Sustainable Range – Pasture Livestock – Dairy Production Training For Resource Professionals

1997 Annual Report for EW97-002

Project Type: Professional Development Program
Funds awarded in 1997: $29,000.00
Projected End Date: 12/31/2000
Matching Non-Federal Funds: $42,000.00
Region: Western
State: California
Principal Investigator:
Roger Ingram
University of California Cooperative Extension

Sustainable Range – Pasture Livestock – Dairy Production Training For Resource Professionals

Summary

Objectives

· Conduct a four-day course teaching the practical application of research-based management strategies that optimize economic, environmental and social sustainability of livestock and dairy production.
· Develop, demonstrate and distribute a curriculum that educators can use to teach ranchers and dairy farmers sustainable alternatives to conventional practices.
· Teach research design and methods needed to conduct sustainable livestock production research and demonstration programs.
· Develop a web page on the internet and a newsletter to provide follow-up support and training for alumni.
· Survey alumni annually to evaluate the effectiveness of training and follow-up support.

Abstract

Twenty Natural Resource Conservation Service and Cooperative Extension resource professionals from six western states attended the second Grazing Academy for Resource Professionals. The program was held May 4-7, 1999 at the Sustainable Ranching Research and Extension Center at the University of California Sierra Foothill Research and Extension Center in northern California.

Participants received four days of hands-on experience applying controlled grazing principles and learning ranch and grazing planning techniques. Topics addressed included range ecology, grazing management, and livestock nutrition. Participants were also shown how to:

· Design effective and low cost ranch infrastructure
· Evaluate the economic impact of resource decisions
· Design on-farm grazing systems research and demonstration trials
· Effectively extend useful information on controlled grazing

Participants were also given a curriculum to use (including a slide set) to conduct seminars on management intensive grazing practices. Using a small Renewable Resources Extension Act grant, we produced The California Grazing Academy Audio Tape Series. The series is a set of four audio tape programs on various aspects of controlled grazing. Each participant was given a set of the tapes.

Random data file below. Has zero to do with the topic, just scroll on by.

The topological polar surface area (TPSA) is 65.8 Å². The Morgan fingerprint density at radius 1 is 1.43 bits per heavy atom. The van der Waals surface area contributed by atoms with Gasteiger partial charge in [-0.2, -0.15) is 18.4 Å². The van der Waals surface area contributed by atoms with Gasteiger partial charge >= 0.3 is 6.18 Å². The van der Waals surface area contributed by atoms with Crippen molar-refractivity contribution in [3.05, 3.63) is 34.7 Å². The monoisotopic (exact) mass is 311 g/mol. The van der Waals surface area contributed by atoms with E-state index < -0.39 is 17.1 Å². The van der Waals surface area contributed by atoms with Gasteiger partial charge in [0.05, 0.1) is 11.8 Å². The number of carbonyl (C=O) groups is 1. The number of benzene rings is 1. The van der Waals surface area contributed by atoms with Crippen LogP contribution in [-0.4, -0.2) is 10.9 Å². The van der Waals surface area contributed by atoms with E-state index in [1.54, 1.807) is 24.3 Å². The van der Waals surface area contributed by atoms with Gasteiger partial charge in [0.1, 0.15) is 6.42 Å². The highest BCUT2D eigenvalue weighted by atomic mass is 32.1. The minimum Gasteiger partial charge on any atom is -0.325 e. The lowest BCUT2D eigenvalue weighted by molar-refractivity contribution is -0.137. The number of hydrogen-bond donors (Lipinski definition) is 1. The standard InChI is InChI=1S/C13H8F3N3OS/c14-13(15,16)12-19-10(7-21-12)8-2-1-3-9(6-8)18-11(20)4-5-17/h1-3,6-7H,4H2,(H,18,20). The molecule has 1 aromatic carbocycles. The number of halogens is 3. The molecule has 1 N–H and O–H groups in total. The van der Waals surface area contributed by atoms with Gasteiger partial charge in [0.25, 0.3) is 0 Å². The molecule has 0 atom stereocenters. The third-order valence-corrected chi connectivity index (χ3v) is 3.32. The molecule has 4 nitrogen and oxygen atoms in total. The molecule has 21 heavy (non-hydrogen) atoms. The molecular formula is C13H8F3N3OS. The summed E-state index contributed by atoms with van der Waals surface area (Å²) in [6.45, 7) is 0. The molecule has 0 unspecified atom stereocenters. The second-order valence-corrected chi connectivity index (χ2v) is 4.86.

Potential Benefits

Our alumni have more knowledge, improved skill and useful resources to respond to inquiries about controlled grazing and other practices that improve the sustainability of livestock production. They have a better understanding of the challenges of systems research and have seen examples of how to conduct useful research and demonstrations.

Educational Informational Materials Produced

We produced a participant workbook and a slide set with a script. The workbook includes over 30 articles and a dozen exercises our alumni can publish in local newsletters or reproduce and use as hand-outs at meetings they conduct.

Topics of articles include:
· Range ecology & evaluating range health
· Controlled grazing principles & practices
· Estimating carrying capacity
· Low-stress livestock handling
· Troubleshooting grazing problems
· Managing through drought
· Range nutrition & supplementation principles and practices
· Body condition scoring
· Feed budgeting
· Grazing planning
· Monitoring
· Grazing cell design
· Economics
· Fencing (13 articles)
· Water development

The workbook includes exercises on:
· Estimating carrying capacity
· Evaluating range health
· Feed budgeting
· Grazing planning
· Assessing the impacts of past management practices
· Determining appropriate rest and graze periods
· Determining the number of paddocks needed to implement controlled grazing
· Troubleshooting range health, management, animal performance and other potential problems
· Creating the infrastructure to implement controlled grazing
· Determining the supplementation needs of grazing animals
· Determining (in broad terms) the calving season that best matches the animal’s cycle with the forage cycles
· Projecting the economic consequences of management decision.

A slide set and script were also included in the workbook.

This summary was prepared by the project coordinator for the 2000 reporting cycle.

Collaborators:

David Pratt

dwpratt@ucdavis.edu
Solano County University of California Cooperative Extension (UCCE)
2000 West Texas Street
Fairfield, CA 94533-4498
Office Phone: 7074216791